After yesterday’s car rental experience we decided to do it in style and rent a car for two weeks to explore the country. We checked at a different car rental shop and they were willing to rent us a small car for two weeks for 8,000 Thai Baht which works out to about $270 bucks, not a bad deal as long as you don’t crash into anything or have the car heisted.
Ana went to a bank machine to retrieve some local cash and as she was typing in her code the screen fizzled, zapped and completely locked up, thereby ensnaring her precious bank card. As the machine was right beside our hotel she asked the hotel front desk to call the company and get them to come out and open up the machine so she could get her card. Easier said than done – after watching her spend half an hour on the phone, getting transferred around and frustrated, I walked over to the machine to have a closer look. Pushing any of the keypad buttons simply caused a beeping noise and the screen remained blank. Suddenly, there was this voice that originated from deep inside my head and said, “Kris, use the IT force.” Actually, it wasn’t really a deep voice, it was more high pitched, squeaky and quite irritating. But as I listened to the voice I remembered - I work in IT! I can fix this!
Thinking back to when I used to work (yes it was only a month ago…but feels like an eternity) I remembered the sacrosanct Contol-Alt-Delete command so I tried three buttons simultaneously, in the hopes of a reboot, or at least an error message, which would have likely been in Thai, but I would cross that linguistic challenge if I got to it. No luck, so I tried dozens more combinations and still nothing. I inspected the machine more closely and found a plexiglass panel, and through the panel I could make out what looked like a network router and a web camera. I gave the web camera a giant sneer and the middle finger…then waited. Still nothing. I tried a couple more Control-Alt-Deletes but this time using five button combinations, and I also stuck my tongue out, but still no response. I walked around to the back of the machine and found an unlocked access panel, so I opened it up and saw, right before my eyes, two breaker switches. Of course, my inside voice screamed, the hard reboot! The ultimate IT fix…for anything. So I thrusted my hand into the guts of the stubborn machine, flipped the breakers off and Ana’s card popped out! Ana was delighted and she nearly announced, “My hero!” I did a double fist pump, followed by a victory sign and finished up with an awkward happy dance that embarrassed both myself and my family.
With cash in hand, luggage in the boot, kids in the back and smiles all round, we blasted off confidently, and got lost, yet again, in the maze of small roads, this time ending up in a completely deserted gravel path beside a field. We reached into the glovebox and found a detailed road map, which helped us finally navigate our way out to the main road.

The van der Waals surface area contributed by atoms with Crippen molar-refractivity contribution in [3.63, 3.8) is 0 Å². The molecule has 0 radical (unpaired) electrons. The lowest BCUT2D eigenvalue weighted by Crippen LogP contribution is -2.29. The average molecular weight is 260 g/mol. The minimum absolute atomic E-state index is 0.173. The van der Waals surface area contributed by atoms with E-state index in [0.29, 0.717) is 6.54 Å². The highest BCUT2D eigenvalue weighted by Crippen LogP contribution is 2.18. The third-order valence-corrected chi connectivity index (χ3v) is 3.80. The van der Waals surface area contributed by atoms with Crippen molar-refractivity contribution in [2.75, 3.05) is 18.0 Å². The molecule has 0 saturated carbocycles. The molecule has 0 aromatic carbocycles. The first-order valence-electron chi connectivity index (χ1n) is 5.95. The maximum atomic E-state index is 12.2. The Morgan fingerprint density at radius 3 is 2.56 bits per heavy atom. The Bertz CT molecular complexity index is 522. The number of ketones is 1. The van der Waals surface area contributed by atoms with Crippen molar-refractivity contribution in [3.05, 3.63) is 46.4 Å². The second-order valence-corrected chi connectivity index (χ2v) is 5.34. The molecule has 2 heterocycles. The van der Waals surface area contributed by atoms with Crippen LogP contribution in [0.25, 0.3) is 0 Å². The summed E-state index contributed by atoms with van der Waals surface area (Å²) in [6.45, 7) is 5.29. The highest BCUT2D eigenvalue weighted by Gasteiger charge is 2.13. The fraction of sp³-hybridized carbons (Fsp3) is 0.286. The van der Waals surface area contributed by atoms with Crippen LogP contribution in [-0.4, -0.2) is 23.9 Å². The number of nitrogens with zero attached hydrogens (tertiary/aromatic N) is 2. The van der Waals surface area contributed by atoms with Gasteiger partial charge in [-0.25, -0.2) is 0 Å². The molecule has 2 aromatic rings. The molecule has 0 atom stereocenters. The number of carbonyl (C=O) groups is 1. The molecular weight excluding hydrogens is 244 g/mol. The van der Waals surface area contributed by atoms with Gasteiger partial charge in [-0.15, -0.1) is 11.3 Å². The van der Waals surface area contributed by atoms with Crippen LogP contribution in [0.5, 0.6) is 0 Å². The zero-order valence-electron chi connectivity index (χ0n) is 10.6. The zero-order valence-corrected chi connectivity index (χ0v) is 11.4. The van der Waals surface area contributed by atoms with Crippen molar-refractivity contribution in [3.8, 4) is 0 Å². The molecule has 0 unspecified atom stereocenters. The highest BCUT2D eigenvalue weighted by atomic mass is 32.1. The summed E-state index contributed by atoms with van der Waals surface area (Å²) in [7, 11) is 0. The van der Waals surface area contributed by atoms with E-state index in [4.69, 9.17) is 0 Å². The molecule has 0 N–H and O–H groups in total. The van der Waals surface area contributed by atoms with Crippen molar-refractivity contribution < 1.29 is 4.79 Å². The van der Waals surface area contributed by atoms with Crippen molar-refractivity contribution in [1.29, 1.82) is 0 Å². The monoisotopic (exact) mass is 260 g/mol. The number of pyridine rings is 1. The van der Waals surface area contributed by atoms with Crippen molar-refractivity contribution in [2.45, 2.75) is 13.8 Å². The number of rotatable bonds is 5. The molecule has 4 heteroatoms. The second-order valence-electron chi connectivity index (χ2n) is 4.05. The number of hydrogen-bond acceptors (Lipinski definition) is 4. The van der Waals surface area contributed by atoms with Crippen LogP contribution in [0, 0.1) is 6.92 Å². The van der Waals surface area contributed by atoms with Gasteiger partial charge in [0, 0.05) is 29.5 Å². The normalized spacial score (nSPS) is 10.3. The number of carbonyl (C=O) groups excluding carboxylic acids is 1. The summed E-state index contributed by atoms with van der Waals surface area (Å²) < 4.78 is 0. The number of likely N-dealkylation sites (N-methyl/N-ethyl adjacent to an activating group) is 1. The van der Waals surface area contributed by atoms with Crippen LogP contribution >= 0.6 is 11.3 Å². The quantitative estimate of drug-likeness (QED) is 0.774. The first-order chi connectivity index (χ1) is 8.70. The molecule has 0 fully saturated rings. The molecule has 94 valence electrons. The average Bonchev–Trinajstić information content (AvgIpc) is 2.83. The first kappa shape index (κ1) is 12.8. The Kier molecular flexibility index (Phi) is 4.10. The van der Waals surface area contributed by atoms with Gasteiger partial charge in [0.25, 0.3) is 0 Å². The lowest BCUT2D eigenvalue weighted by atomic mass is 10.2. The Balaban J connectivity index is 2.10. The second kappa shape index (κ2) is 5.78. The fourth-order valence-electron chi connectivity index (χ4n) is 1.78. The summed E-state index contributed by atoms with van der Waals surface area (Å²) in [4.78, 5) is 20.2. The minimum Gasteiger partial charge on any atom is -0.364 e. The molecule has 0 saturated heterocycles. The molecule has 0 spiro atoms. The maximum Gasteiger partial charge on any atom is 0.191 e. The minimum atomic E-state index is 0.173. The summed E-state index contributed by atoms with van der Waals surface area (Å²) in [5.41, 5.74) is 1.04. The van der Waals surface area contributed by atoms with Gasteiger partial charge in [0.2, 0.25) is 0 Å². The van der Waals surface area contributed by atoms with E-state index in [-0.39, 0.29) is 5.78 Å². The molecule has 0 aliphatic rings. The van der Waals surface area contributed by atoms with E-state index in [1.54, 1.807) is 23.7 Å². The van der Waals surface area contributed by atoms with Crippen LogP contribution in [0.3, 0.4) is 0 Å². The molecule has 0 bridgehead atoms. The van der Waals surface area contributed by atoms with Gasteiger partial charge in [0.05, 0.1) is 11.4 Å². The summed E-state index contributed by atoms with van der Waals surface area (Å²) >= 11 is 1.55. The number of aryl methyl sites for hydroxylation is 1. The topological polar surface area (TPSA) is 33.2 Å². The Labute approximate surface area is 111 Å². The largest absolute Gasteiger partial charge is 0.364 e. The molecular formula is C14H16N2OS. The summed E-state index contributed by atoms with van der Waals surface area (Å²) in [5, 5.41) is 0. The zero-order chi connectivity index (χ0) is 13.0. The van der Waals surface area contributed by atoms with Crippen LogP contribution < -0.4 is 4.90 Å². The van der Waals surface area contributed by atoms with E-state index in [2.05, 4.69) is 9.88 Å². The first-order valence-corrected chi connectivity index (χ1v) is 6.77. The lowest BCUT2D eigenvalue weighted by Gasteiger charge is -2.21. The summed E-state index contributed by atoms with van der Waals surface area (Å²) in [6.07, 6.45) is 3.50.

We headed north and were soon leaving the island of Phuket over a small bridge that connects it to the mainland. This lead to an excellent, well marked highway and we followed it through some jungle countryside, a few smaller towns then finally a larger town where we pulled over at a Tesco to get some food. It was a very well stocked, modern grocery store and we found some good lunch food then continued on our way, looking for a nice place to stop. We soon saw a sign for Lampi waterfall and pulled in to check it out.
We found some natural rock tables and had a nice picnic lunch – the first picnic of our trip as far as we could remember – surrounded by jungle and a large, multi-tiered waterfall. We then walked across a suspension bridge, hiked to the top of the waterfall, and jumped into the pool for a refreshing, cool swim, all by ourselves with nobody else in sight. By this time the heavens had opened and we found ourselves in the middle of a tropical downpour, so there we sat in the waterfall pool, getting hit by cool water on all sides, which was in stark contrast to the crushing heat we were feeling only a few minutes before. By the time we hiked back down to the main changing area, the place was entirely deserted, save for a single guard at the gate. We dried off as best as we could, got back in the car, headed north and soon reached our destination for the day – Khao Lak.
Khao Lak was one of the worst hit parts of Thailand during the 2004 tsunami, accounting for the majority of deaths – at least 4000 of them, possibly up to 10,000 including all the undocumented migrant workers from Myanmar, and has been completely rebuilt since then. In fact, there are few signs here that the tsunami ever took place, but one of these is a Thai navy boat which was washed 2 kilometres inland and has been left in place and set up as a museum and memorial to the disaster.
We easily found our hotel, got unpacked, then went back into town and had a delicious dinner at a restaurant. The main strip in Khao Lak has dozens of restaurants and bars and many shops so we should have plenty to do during the three days we plan to spend here.